Many of us kick off each new year enthusiastically brimming with more resolutions than a DNS server. We may resolve to get stronger, so we buy a new set of weights. Unfortunately, we neglect to set up a home gym, block off time in our day to exercise, find an accountability buddy to lift with, and track our progress. (Oh and, in a grand feat of overestimation, the lightest dumbbell we bought was 50 pounds.) As January fades into February the weights go untouched, and we still have twigs for arms. We begin to realize that we jumped straight into buying what seemed like a quick fix without laying any of the groundwork to set ourselves up for long-term success.
A similar scenario often plays out with vulnerability disclosure programs (VDPs) and bug bounties. When organizations reach the point of needing formal processes for handling vulnerabilities in their product and infrastructure, they often skip over the critical groundwork of solidifying their internal processes and operational capacity. Instead, they YOLO right into setting up a vulnerability disclosure or bug bounty program, inviting a flood of external researchers to poke at their systems without a clear, consistent path to remediation and a plan for successful management of these programs. In short order they’re sitting atop an ever-growing mountain of mundane and very expensive unresolved bugs, questioning their life choices.
So, if you’re thinking about pulling the VDP or bug bounty party popper cord in 2021, do you know what foundational steps you should take to build and mature a successful program for handling vulnerabilities?
Put on your party hats, ready the confetti cannons, and prepare to ring in 2021 with these 10 vulntastic resolutions:
Infosec yourself before you wreck yourself
1. Assess - Resolve to assess the maturity of your processes and operational capacity. Taking stock of your current state is crucial for informing your next steps.
2. Foundation - Resolve to use your maturity assessment to implement the foundational work needed to improve your overall security and vulnerability coordination before diving into a VDP or bug bounty program.
Adulting your way to improved security
3. Collaborate - Resolve to improve collaboration between security, engineering, and ops. (For those of you playing buzzword bingo, here’s where you scratch off “DevSecOps”.) Implementing a VDP or bug bounty program won’t fix gaps in communication and organizational alignment.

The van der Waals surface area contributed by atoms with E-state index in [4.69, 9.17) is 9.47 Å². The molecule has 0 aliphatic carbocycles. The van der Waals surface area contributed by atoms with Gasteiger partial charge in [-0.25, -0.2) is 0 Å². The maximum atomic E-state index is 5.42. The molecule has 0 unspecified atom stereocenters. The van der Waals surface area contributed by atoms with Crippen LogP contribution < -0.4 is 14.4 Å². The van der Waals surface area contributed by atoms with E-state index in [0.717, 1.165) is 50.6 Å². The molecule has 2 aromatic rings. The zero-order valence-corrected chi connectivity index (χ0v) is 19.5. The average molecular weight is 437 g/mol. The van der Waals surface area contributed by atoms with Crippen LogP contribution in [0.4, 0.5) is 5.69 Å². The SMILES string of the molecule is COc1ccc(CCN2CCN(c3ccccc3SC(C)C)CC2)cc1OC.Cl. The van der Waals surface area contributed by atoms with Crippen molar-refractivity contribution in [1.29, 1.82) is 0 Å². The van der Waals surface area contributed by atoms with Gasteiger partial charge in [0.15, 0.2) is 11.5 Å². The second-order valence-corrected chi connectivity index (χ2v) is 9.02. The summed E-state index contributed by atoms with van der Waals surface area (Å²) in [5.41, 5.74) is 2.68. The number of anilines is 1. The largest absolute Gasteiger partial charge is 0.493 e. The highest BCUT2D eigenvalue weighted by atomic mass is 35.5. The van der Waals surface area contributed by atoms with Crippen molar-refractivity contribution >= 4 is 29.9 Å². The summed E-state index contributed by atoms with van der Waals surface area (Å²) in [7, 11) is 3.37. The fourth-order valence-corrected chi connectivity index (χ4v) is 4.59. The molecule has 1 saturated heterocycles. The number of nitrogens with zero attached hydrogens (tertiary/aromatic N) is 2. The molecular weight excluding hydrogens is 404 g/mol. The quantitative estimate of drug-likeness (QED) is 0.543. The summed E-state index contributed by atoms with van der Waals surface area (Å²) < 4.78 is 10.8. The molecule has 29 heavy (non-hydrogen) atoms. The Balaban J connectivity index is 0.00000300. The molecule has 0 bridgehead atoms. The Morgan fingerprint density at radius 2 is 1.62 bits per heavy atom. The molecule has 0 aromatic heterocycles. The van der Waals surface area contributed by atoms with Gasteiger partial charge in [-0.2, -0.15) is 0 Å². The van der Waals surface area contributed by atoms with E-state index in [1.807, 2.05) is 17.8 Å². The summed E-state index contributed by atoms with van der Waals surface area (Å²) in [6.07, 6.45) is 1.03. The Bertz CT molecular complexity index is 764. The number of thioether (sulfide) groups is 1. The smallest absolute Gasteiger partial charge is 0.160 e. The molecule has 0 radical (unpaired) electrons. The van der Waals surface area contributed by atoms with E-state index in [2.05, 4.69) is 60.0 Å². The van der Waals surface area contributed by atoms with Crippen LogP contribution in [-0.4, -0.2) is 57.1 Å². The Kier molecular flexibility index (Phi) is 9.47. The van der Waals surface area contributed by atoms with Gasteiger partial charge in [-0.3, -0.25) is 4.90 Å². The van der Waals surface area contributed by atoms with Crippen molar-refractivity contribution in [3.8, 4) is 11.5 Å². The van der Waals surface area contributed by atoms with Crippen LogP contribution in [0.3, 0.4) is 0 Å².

4. Processes - Resolve to improve your internal reporting and remediation process for vulnerabilities. Often the juiciest bugs are found by your own colleagues and customers, not external researchers.
5. SDL - Resolve to make it easier for your engineers to write code with fewer critical security bugs, by embedding security checks and balances at every stage of the software development lifecycle.
6. Patch - Resolve to enable engineering to fix and patch bugs in a timely manner. Vulnerability management programs, whether or not they include a VDP, are only successful when you have the capacity to properly assess and fix the bugs that come in.
7. Coverage - Resolve to train the right eyes on your software, not necessarily more eyes. Consider how the argument that “more eyes = better security” has not held up in the case of open-source software. Instead of “eyes, eyes, baby”, try “stop, collaborate, and listen”.
Please VDP responsibly
8. Economics - Resolve to understand the economics of the vulnerability market. Invest in maturing your vulnerability management capabilities rather than paying for every bug. It’s inaccurate to assume that if you don’t pay for your vulns, someone else will.
9. Policies - Resolve to revisit your policies and incentives for vulnerability disclosure. Bug bounty platforms have overly restrictive requirements around reporting (such as NDAs) that disincentivize researchers from reporting critical security bugs.
10. Balance - Resolve to treat VDPs and bug bounty programs as tools in your broader security journey – not as silver bullets, and not as starting points.
The new year brings new opportunities to take actions that truly improve security, providing a strong foundation for organization’s overall success and resilience. Rather than relying on a bug deluge-as-a-service company to fix communication breakdowns and insecure development practices, investing in your own people, processes, and tools are the keys to security success. Let’s actually follow through on the heavy lifting in 2021 to mature our internal vulnerability handling processes and end the new year in a stronger position than we started.
- Kat Sweet, Luta Security